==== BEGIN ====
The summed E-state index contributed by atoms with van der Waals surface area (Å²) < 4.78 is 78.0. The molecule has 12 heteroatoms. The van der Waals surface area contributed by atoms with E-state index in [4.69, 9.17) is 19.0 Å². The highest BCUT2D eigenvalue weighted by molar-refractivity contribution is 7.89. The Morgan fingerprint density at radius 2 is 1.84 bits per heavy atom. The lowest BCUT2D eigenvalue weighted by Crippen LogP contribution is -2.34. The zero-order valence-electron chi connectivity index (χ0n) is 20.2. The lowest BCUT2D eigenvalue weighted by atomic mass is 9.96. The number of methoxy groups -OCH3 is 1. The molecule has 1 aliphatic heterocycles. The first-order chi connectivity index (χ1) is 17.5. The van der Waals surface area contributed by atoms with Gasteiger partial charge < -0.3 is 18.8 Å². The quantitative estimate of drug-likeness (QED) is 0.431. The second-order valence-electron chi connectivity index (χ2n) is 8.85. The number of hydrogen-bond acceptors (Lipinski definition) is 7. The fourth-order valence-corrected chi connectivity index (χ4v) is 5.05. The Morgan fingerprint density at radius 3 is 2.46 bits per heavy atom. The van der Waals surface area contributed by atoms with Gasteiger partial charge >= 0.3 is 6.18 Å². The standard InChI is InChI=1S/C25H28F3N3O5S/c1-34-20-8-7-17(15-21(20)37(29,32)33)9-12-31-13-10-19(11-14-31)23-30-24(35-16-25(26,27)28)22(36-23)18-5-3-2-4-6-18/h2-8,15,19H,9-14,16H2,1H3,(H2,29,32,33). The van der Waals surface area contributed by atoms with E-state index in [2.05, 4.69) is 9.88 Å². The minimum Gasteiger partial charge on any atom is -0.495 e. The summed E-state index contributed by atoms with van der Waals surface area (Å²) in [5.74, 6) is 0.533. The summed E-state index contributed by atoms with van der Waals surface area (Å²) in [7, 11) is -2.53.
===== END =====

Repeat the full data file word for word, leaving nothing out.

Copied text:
The summed E-state index contributed by atoms with van der Waals surface area (Å²) < 4.78 is 78.0. The molecule has 12 heteroatoms. The van der Waals surface area contributed by atoms with E-state index in [4.69, 9.17) is 19.0 Å². The highest BCUT2D eigenvalue weighted by molar-refractivity contribution is 7.89. The Morgan fingerprint density at radius 2 is 1.84 bits per heavy atom. The lowest BCUT2D eigenvalue weighted by Crippen LogP contribution is -2.34. The zero-order valence-electron chi connectivity index (χ0n) is 20.2. The lowest BCUT2D eigenvalue weighted by atomic mass is 9.96. The number of methoxy groups -OCH3 is 1. The molecule has 1 aliphatic heterocycles. The first-order chi connectivity index (χ1) is 17.5. The van der Waals surface area contributed by atoms with Gasteiger partial charge < -0.3 is 18.8 Å². The quantitative estimate of drug-likeness (QED) is 0.431. The second-order valence-electron chi connectivity index (χ2n) is 8.85. The number of hydrogen-bond acceptors (Lipinski definition) is 7. The fourth-order valence-corrected chi connectivity index (χ4v) is 5.05. The Morgan fingerprint density at radius 3 is 2.46 bits per heavy atom. The van der Waals surface area contributed by atoms with Gasteiger partial charge >= 0.3 is 6.18 Å². The standard InChI is InChI=1S/C25H28F3N3O5S/c1-34-20-8-7-17(15-21(20)37(29,32)33)9-12-31-13-10-19(11-14-31)23-30-24(35-16-25(26,27)28)22(36-23)18-5-3-2-4-6-18/h2-8,15,19H,9-14,16H2,1H3,(H2,29,32,33). The van der Waals surface area contributed by atoms with E-state index in [2.05, 4.69) is 9.88 Å². The minimum Gasteiger partial charge on any atom is -0.495 e. The summed E-state index contributed by atoms with van der Waals surface area (Å²) in [5.74, 6) is 0.533. The summed E-state index contributed by atoms with van der Waals surface area (Å²) in [7, 11) is -2.53.